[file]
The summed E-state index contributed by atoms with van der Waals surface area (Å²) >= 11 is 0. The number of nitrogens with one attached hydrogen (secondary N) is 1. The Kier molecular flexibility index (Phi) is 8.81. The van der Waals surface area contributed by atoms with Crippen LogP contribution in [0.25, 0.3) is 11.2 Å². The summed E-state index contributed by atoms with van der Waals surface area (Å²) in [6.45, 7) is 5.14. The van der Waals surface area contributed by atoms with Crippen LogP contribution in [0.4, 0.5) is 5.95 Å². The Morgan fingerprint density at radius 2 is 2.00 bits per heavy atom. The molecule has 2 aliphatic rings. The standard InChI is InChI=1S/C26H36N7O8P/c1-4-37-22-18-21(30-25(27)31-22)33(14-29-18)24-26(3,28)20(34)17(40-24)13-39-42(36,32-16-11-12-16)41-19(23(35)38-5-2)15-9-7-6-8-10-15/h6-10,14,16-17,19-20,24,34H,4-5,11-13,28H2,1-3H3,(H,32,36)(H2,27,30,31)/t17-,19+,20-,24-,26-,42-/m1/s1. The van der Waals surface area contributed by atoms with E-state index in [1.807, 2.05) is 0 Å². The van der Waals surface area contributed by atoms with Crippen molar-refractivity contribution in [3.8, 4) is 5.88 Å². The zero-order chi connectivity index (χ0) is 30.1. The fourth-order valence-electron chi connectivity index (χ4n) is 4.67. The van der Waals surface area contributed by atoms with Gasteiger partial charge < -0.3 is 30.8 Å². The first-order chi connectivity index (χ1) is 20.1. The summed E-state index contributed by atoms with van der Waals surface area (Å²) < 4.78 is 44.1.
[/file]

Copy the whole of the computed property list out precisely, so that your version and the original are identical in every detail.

The summed E-state index contributed by atoms with van der Waals surface area (Å²) >= 11 is 0. The number of nitrogens with one attached hydrogen (secondary N) is 1. The Kier molecular flexibility index (Phi) is 8.81. The van der Waals surface area contributed by atoms with Crippen LogP contribution in [0.25, 0.3) is 11.2 Å². The summed E-state index contributed by atoms with van der Waals surface area (Å²) in [6.45, 7) is 5.14. The van der Waals surface area contributed by atoms with Crippen LogP contribution in [0.4, 0.5) is 5.95 Å². The Morgan fingerprint density at radius 2 is 2.00 bits per heavy atom. The molecule has 2 aliphatic rings. The standard InChI is InChI=1S/C26H36N7O8P/c1-4-37-22-18-21(30-25(27)31-22)33(14-29-18)24-26(3,28)20(34)17(40-24)13-39-42(36,32-16-11-12-16)41-19(23(35)38-5-2)15-9-7-6-8-10-15/h6-10,14,16-17,19-20,24,34H,4-5,11-13,28H2,1-3H3,(H,32,36)(H2,27,30,31)/t17-,19+,20-,24-,26-,42-/m1/s1. The van der Waals surface area contributed by atoms with E-state index in [1.807, 2.05) is 0 Å². The van der Waals surface area contributed by atoms with Crippen molar-refractivity contribution in [3.8, 4) is 5.88 Å². The zero-order chi connectivity index (χ0) is 30.1. The fourth-order valence-electron chi connectivity index (χ4n) is 4.67. The van der Waals surface area contributed by atoms with Gasteiger partial charge < -0.3 is 30.8 Å². The first-order chi connectivity index (χ1) is 20.1. The summed E-state index contributed by atoms with van der Waals surface area (Å²) < 4.78 is 44.1.